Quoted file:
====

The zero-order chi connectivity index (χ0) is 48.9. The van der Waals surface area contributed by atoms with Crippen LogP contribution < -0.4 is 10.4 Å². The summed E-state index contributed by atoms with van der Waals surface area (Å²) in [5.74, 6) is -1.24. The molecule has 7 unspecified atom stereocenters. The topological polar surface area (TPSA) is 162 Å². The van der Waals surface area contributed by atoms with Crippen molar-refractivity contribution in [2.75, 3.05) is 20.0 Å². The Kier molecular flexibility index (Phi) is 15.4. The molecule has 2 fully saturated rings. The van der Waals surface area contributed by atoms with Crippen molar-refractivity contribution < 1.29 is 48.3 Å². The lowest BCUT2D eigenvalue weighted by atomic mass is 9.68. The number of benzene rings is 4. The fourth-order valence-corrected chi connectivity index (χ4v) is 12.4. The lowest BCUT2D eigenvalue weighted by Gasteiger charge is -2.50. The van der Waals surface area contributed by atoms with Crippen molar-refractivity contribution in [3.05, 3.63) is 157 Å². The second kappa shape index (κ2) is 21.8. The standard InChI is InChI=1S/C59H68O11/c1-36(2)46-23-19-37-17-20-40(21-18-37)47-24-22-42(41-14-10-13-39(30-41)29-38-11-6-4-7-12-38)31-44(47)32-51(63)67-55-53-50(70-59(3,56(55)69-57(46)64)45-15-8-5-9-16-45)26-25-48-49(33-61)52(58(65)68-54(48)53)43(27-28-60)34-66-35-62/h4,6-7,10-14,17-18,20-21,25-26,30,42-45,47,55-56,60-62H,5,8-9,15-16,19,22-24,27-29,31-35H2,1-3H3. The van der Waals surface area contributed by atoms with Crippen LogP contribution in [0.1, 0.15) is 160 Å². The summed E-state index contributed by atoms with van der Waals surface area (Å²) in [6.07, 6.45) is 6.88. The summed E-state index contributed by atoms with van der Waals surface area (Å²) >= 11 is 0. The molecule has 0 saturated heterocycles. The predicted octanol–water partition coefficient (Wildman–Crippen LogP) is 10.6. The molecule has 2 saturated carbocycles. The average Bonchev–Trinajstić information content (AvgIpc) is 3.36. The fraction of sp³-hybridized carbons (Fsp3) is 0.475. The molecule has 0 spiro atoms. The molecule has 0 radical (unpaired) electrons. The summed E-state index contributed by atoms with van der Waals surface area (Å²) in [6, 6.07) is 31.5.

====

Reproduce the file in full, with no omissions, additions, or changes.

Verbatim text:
The zero-order chi connectivity index (χ0) is 48.9. The van der Waals surface area contributed by atoms with Crippen LogP contribution < -0.4 is 10.4 Å². The summed E-state index contributed by atoms with van der Waals surface area (Å²) in [5.74, 6) is -1.24. The molecule has 7 unspecified atom stereocenters. The topological polar surface area (TPSA) is 162 Å². The van der Waals surface area contributed by atoms with Crippen molar-refractivity contribution in [2.75, 3.05) is 20.0 Å². The Kier molecular flexibility index (Phi) is 15.4. The molecule has 2 fully saturated rings. The van der Waals surface area contributed by atoms with Crippen molar-refractivity contribution < 1.29 is 48.3 Å². The lowest BCUT2D eigenvalue weighted by atomic mass is 9.68. The number of benzene rings is 4. The fourth-order valence-corrected chi connectivity index (χ4v) is 12.4. The lowest BCUT2D eigenvalue weighted by Gasteiger charge is -2.50. The van der Waals surface area contributed by atoms with Crippen molar-refractivity contribution in [3.05, 3.63) is 157 Å². The second kappa shape index (κ2) is 21.8. The standard InChI is InChI=1S/C59H68O11/c1-36(2)46-23-19-37-17-20-40(21-18-37)47-24-22-42(41-14-10-13-39(30-41)29-38-11-6-4-7-12-38)31-44(47)32-51(63)67-55-53-50(70-59(3,56(55)69-57(46)64)45-15-8-5-9-16-45)26-25-48-49(33-61)52(58(65)68-54(48)53)43(27-28-60)34-66-35-62/h4,6-7,10-14,17-18,20-21,25-26,30,42-45,47,55-56,60-62H,5,8-9,15-16,19,22-24,27-29,31-35H2,1-3H3. The van der Waals surface area contributed by atoms with Crippen LogP contribution in [0.1, 0.15) is 160 Å². The summed E-state index contributed by atoms with van der Waals surface area (Å²) in [6.07, 6.45) is 6.88. The summed E-state index contributed by atoms with van der Waals surface area (Å²) >= 11 is 0. The molecule has 0 saturated heterocycles. The predicted octanol–water partition coefficient (Wildman–Crippen LogP) is 10.6. The molecule has 2 saturated carbocycles. The average Bonchev–Trinajstić information content (AvgIpc) is 3.36. The fraction of sp³-hybridized carbons (Fsp3) is 0.475. The molecule has 0 spiro atoms. The molecule has 0 radical (unpaired) electrons. The summed E-state index contributed by atoms with van der Waals surface area (Å²) in [6, 6.07) is 31.5.